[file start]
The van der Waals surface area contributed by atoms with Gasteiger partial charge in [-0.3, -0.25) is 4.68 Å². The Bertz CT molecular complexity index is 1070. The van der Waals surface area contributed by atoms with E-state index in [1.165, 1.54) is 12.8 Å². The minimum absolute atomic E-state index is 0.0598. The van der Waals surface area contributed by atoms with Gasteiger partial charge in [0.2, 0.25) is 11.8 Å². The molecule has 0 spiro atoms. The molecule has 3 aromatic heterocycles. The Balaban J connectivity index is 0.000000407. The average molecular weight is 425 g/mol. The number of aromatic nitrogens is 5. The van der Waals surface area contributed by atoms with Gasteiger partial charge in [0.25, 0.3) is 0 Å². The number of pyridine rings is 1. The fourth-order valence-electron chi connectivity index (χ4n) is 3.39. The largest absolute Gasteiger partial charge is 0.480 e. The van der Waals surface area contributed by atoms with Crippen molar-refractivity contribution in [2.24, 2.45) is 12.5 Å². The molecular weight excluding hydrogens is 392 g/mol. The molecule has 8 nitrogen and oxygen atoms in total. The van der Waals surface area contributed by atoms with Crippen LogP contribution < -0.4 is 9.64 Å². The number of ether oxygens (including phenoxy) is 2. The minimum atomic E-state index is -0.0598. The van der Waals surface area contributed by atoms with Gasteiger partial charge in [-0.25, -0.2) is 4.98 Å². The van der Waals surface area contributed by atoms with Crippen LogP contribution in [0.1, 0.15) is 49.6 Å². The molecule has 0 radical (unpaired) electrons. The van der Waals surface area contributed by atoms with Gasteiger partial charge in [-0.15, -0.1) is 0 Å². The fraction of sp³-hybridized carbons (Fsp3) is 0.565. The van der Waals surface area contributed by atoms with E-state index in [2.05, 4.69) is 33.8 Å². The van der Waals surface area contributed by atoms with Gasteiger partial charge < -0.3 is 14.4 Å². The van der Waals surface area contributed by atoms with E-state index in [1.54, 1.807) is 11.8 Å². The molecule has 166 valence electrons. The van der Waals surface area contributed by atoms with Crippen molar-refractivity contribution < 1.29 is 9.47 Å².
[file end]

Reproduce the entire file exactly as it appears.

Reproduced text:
The van der Waals surface area contributed by atoms with Gasteiger partial charge in [-0.3, -0.25) is 4.68 Å². The Bertz CT molecular complexity index is 1070. The van der Waals surface area contributed by atoms with E-state index in [1.165, 1.54) is 12.8 Å². The minimum absolute atomic E-state index is 0.0598. The van der Waals surface area contributed by atoms with Gasteiger partial charge in [0.2, 0.25) is 11.8 Å². The molecule has 0 spiro atoms. The molecule has 3 aromatic heterocycles. The Balaban J connectivity index is 0.000000407. The average molecular weight is 425 g/mol. The number of aromatic nitrogens is 5. The van der Waals surface area contributed by atoms with Gasteiger partial charge in [0.25, 0.3) is 0 Å². The number of pyridine rings is 1. The fourth-order valence-electron chi connectivity index (χ4n) is 3.39. The largest absolute Gasteiger partial charge is 0.480 e. The van der Waals surface area contributed by atoms with Crippen molar-refractivity contribution in [2.24, 2.45) is 12.5 Å². The molecular weight excluding hydrogens is 392 g/mol. The molecule has 8 nitrogen and oxygen atoms in total. The van der Waals surface area contributed by atoms with Crippen LogP contribution < -0.4 is 9.64 Å². The number of ether oxygens (including phenoxy) is 2. The minimum atomic E-state index is -0.0598. The van der Waals surface area contributed by atoms with Gasteiger partial charge in [-0.25, -0.2) is 4.98 Å². The van der Waals surface area contributed by atoms with Crippen LogP contribution in [0.1, 0.15) is 49.6 Å². The molecule has 0 radical (unpaired) electrons. The van der Waals surface area contributed by atoms with Gasteiger partial charge in [-0.15, -0.1) is 0 Å². The fraction of sp³-hybridized carbons (Fsp3) is 0.565. The van der Waals surface area contributed by atoms with E-state index in [2.05, 4.69) is 33.8 Å². The van der Waals surface area contributed by atoms with Gasteiger partial charge < -0.3 is 14.4 Å². The van der Waals surface area contributed by atoms with E-state index in [1.54, 1.807) is 11.8 Å². The molecule has 166 valence electrons. The van der Waals surface area contributed by atoms with Crippen molar-refractivity contribution < 1.29 is 9.47 Å².